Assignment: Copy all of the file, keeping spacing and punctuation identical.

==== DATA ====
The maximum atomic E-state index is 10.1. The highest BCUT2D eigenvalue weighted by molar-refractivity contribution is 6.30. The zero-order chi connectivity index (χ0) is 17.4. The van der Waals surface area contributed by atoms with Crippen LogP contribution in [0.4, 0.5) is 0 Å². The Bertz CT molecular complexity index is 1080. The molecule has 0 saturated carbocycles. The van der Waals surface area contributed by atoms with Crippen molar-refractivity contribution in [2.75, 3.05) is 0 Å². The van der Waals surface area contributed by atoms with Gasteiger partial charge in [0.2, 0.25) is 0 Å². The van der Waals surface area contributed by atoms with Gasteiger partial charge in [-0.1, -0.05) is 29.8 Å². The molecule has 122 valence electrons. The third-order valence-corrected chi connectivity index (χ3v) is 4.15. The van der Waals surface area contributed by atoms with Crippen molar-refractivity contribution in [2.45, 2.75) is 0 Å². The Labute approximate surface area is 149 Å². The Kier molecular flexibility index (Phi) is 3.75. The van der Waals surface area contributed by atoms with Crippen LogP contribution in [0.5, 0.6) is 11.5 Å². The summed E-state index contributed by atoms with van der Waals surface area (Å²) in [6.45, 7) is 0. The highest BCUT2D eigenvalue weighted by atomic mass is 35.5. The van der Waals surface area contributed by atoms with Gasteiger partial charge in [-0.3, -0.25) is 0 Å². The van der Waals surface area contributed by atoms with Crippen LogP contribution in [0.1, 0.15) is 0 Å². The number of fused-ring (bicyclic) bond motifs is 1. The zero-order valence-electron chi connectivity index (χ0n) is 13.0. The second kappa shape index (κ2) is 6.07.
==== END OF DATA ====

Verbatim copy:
The maximum atomic E-state index is 10.1. The highest BCUT2D eigenvalue weighted by molar-refractivity contribution is 6.30. The zero-order chi connectivity index (χ0) is 17.4. The van der Waals surface area contributed by atoms with Crippen LogP contribution in [0.4, 0.5) is 0 Å². The Bertz CT molecular complexity index is 1080. The molecule has 0 saturated carbocycles. The van der Waals surface area contributed by atoms with Crippen molar-refractivity contribution in [2.75, 3.05) is 0 Å². The van der Waals surface area contributed by atoms with Gasteiger partial charge in [0.2, 0.25) is 0 Å². The van der Waals surface area contributed by atoms with Gasteiger partial charge in [-0.1, -0.05) is 29.8 Å². The molecule has 122 valence electrons. The third-order valence-corrected chi connectivity index (χ3v) is 4.15. The van der Waals surface area contributed by atoms with Crippen molar-refractivity contribution in [2.45, 2.75) is 0 Å². The Labute approximate surface area is 149 Å². The Kier molecular flexibility index (Phi) is 3.75. The van der Waals surface area contributed by atoms with Crippen LogP contribution in [0.5, 0.6) is 11.5 Å². The summed E-state index contributed by atoms with van der Waals surface area (Å²) in [6.45, 7) is 0. The highest BCUT2D eigenvalue weighted by atomic mass is 35.5. The van der Waals surface area contributed by atoms with Gasteiger partial charge in [-0.3, -0.25) is 0 Å². The van der Waals surface area contributed by atoms with Crippen LogP contribution in [0.1, 0.15) is 0 Å². The number of fused-ring (bicyclic) bond motifs is 1. The zero-order valence-electron chi connectivity index (χ0n) is 13.0. The second kappa shape index (κ2) is 6.07.